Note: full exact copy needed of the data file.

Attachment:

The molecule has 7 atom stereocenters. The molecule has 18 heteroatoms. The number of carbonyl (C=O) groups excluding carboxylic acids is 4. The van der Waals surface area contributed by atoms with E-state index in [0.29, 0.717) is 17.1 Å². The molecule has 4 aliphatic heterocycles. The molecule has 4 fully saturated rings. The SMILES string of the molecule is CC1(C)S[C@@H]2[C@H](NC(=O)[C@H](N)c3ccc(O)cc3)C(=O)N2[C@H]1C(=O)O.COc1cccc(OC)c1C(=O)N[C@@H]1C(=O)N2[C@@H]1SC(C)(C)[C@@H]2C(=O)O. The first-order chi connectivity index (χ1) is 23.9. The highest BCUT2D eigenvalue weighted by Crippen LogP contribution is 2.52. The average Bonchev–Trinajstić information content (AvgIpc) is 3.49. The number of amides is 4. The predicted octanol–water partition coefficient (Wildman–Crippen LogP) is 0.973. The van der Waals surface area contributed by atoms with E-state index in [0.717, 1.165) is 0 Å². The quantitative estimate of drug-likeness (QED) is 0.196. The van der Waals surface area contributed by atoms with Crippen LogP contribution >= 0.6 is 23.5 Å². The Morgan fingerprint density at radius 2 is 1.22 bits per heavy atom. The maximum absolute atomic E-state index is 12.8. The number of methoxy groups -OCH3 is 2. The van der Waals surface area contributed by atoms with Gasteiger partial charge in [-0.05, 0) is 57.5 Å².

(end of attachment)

The molecule has 7 atom stereocenters. The molecule has 18 heteroatoms. The number of carbonyl (C=O) groups excluding carboxylic acids is 4. The van der Waals surface area contributed by atoms with E-state index in [0.29, 0.717) is 17.1 Å². The molecule has 4 aliphatic heterocycles. The molecule has 4 fully saturated rings. The SMILES string of the molecule is CC1(C)S[C@@H]2[C@H](NC(=O)[C@H](N)c3ccc(O)cc3)C(=O)N2[C@H]1C(=O)O.COc1cccc(OC)c1C(=O)N[C@@H]1C(=O)N2[C@@H]1SC(C)(C)[C@@H]2C(=O)O. The first-order chi connectivity index (χ1) is 23.9. The highest BCUT2D eigenvalue weighted by Crippen LogP contribution is 2.52. The average Bonchev–Trinajstić information content (AvgIpc) is 3.49. The number of amides is 4. The predicted octanol–water partition coefficient (Wildman–Crippen LogP) is 0.973. The van der Waals surface area contributed by atoms with E-state index in [0.717, 1.165) is 0 Å². The quantitative estimate of drug-likeness (QED) is 0.196. The van der Waals surface area contributed by atoms with Crippen LogP contribution >= 0.6 is 23.5 Å². The Morgan fingerprint density at radius 2 is 1.22 bits per heavy atom. The maximum absolute atomic E-state index is 12.8. The number of methoxy groups -OCH3 is 2. The van der Waals surface area contributed by atoms with Gasteiger partial charge in [-0.05, 0) is 57.5 Å².